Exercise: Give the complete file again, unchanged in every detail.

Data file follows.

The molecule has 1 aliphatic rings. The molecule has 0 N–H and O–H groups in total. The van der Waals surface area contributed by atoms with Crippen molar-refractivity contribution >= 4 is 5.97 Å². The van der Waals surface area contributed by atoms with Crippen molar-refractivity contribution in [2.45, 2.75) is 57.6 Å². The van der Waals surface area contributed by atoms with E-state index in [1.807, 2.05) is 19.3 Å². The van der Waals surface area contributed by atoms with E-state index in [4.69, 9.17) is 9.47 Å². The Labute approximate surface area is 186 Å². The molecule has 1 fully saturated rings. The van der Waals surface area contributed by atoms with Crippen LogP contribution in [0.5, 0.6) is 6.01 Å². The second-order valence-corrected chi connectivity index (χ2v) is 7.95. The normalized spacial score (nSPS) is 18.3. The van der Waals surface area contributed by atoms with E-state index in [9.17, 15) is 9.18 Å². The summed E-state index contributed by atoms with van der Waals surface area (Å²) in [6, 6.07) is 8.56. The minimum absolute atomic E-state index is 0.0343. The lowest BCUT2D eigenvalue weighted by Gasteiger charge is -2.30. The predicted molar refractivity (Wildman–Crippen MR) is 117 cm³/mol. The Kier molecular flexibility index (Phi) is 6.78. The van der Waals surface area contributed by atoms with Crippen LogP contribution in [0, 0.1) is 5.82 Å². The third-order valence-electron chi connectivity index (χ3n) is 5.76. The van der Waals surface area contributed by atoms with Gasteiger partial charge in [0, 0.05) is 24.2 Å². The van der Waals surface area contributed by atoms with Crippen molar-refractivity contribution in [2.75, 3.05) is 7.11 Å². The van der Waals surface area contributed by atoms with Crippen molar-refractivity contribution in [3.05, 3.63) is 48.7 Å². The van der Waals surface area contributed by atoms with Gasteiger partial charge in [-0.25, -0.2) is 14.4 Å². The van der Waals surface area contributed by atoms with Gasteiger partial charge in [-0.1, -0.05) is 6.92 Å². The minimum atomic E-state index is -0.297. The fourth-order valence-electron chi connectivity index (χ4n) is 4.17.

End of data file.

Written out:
The molecule has 1 aliphatic rings. The molecule has 0 N–H and O–H groups in total. The van der Waals surface area contributed by atoms with Crippen molar-refractivity contribution >= 4 is 5.97 Å². The van der Waals surface area contributed by atoms with Crippen molar-refractivity contribution in [2.45, 2.75) is 57.6 Å². The van der Waals surface area contributed by atoms with E-state index in [1.807, 2.05) is 19.3 Å². The van der Waals surface area contributed by atoms with E-state index in [4.69, 9.17) is 9.47 Å². The Labute approximate surface area is 186 Å². The molecule has 1 fully saturated rings. The van der Waals surface area contributed by atoms with Crippen LogP contribution in [0.5, 0.6) is 6.01 Å². The second-order valence-corrected chi connectivity index (χ2v) is 7.95. The normalized spacial score (nSPS) is 18.3. The van der Waals surface area contributed by atoms with E-state index in [9.17, 15) is 9.18 Å². The summed E-state index contributed by atoms with van der Waals surface area (Å²) in [6, 6.07) is 8.56. The minimum absolute atomic E-state index is 0.0343. The lowest BCUT2D eigenvalue weighted by Gasteiger charge is -2.30. The predicted molar refractivity (Wildman–Crippen MR) is 117 cm³/mol. The Kier molecular flexibility index (Phi) is 6.78. The van der Waals surface area contributed by atoms with Crippen LogP contribution in [0, 0.1) is 5.82 Å². The third-order valence-electron chi connectivity index (χ3n) is 5.76. The van der Waals surface area contributed by atoms with Gasteiger partial charge in [0, 0.05) is 24.2 Å². The van der Waals surface area contributed by atoms with Crippen molar-refractivity contribution in [2.75, 3.05) is 7.11 Å². The van der Waals surface area contributed by atoms with Crippen molar-refractivity contribution in [3.05, 3.63) is 48.7 Å². The van der Waals surface area contributed by atoms with Gasteiger partial charge in [-0.25, -0.2) is 14.4 Å². The van der Waals surface area contributed by atoms with Gasteiger partial charge in [-0.1, -0.05) is 6.92 Å². The minimum atomic E-state index is -0.297. The fourth-order valence-electron chi connectivity index (χ4n) is 4.17.